For the first time, three American scientists have successfully shown the three-dimensional (3D) paths of human sperm. They saw the generally straight paths, sometimes corkscrew-like paths, and rarely hyperactive paths taken by the multitude of sperm as they travel to the egg.
The technology used by these scientists is based on a sensor chip. They call is "a lensfree on-chip imaging technique".
The technique is able to see the 3-D trajectories of over 1,500 individual human sperms within an observation volume of approximately 8 to 17 cubic millimeters.
The study by these researchers was published on Wednesday, September 19, 2012, in the journal Proceedings of the National Academy of Sciences.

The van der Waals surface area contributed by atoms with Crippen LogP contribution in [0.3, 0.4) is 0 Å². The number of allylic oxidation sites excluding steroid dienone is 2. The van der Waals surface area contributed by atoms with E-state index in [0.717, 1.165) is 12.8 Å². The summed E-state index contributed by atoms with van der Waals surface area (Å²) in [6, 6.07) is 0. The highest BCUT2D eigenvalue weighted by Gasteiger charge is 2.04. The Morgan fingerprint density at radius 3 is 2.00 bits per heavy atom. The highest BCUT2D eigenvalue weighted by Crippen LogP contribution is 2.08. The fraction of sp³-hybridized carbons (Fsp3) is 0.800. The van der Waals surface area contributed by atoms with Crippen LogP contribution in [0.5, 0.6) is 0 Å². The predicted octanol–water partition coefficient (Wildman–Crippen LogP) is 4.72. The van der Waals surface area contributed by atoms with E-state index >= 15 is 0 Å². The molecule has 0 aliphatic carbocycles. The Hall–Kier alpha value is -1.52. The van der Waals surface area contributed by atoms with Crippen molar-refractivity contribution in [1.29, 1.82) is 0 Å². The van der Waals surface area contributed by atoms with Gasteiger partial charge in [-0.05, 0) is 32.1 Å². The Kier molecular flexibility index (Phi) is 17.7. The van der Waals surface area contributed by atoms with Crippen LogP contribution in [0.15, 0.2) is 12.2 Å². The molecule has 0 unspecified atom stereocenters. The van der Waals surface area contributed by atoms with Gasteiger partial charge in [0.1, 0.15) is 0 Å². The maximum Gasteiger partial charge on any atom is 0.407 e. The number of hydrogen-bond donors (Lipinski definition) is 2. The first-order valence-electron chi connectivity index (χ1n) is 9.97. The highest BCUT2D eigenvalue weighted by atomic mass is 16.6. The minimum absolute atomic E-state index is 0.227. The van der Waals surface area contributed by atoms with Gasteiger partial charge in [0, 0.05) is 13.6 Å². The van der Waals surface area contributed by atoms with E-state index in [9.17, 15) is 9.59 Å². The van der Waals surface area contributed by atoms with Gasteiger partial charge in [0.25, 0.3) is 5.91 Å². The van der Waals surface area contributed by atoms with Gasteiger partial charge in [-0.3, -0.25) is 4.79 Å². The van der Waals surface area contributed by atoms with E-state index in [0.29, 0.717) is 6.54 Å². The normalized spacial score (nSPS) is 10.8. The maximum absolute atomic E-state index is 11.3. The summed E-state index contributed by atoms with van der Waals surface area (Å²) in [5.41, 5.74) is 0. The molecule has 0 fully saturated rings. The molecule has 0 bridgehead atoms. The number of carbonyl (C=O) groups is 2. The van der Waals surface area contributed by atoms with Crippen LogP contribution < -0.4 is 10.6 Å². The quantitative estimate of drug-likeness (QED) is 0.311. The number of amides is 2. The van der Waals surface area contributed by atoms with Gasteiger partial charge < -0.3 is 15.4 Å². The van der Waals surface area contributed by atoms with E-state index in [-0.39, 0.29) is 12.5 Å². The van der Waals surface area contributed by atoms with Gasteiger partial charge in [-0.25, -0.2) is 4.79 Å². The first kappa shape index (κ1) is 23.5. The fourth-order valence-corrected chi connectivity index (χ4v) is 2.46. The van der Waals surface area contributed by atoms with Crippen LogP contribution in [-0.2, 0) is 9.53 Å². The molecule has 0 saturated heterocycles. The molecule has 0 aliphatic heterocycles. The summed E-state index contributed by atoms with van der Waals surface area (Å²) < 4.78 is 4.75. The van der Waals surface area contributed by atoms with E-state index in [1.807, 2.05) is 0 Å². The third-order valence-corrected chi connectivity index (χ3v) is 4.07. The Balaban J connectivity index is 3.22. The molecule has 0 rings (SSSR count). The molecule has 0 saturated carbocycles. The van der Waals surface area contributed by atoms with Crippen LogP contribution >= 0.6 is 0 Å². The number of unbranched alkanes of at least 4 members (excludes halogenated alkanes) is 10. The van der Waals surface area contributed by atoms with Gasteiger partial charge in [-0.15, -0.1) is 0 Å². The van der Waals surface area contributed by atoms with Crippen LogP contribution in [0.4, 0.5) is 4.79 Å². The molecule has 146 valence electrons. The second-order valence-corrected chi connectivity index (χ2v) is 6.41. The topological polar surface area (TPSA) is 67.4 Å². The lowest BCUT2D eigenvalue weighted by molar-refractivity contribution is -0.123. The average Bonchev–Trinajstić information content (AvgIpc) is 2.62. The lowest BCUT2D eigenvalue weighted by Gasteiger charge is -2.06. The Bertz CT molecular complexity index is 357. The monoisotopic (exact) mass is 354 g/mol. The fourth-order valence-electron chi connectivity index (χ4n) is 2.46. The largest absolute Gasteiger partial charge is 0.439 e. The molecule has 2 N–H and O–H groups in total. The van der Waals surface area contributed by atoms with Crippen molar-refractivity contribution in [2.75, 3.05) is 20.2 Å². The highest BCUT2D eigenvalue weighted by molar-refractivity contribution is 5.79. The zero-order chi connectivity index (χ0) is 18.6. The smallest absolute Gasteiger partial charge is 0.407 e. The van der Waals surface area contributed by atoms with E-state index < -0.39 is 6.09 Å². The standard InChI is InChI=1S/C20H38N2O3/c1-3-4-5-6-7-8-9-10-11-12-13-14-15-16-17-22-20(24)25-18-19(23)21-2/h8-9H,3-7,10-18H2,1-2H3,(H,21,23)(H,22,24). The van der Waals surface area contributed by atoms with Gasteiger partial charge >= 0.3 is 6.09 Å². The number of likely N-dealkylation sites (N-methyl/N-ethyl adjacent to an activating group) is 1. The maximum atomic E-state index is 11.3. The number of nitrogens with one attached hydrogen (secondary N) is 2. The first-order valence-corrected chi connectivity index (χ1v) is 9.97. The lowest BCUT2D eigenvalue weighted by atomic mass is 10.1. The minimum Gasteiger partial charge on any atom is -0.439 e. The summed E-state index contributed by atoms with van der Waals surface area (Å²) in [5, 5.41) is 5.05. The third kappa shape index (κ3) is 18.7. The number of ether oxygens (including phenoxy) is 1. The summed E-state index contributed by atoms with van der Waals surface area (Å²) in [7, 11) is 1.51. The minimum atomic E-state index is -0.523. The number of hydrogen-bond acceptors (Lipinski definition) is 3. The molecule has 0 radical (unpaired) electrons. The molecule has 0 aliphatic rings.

The researchers state within their abstract: "This computational imaging platform relies on holographic lensfree shadows of sperms that are simultaneously acquired at two different wavelengths, emanating from two partially-coherent sources that are placed at 45° with respect to each other."
And, "This multiangle and multicolor illumination scheme permits us to dynamically track the 3D motion of human sperms across a field-of-view of > 17 mm2 and depth-of-field of approximately 0.5–1 mm with submicron positioning accuracy."
What happened was that the researchers shot red and blue LED (light-emitting diode) lights from different directions onto the human sperm as they traveled on their journeys.
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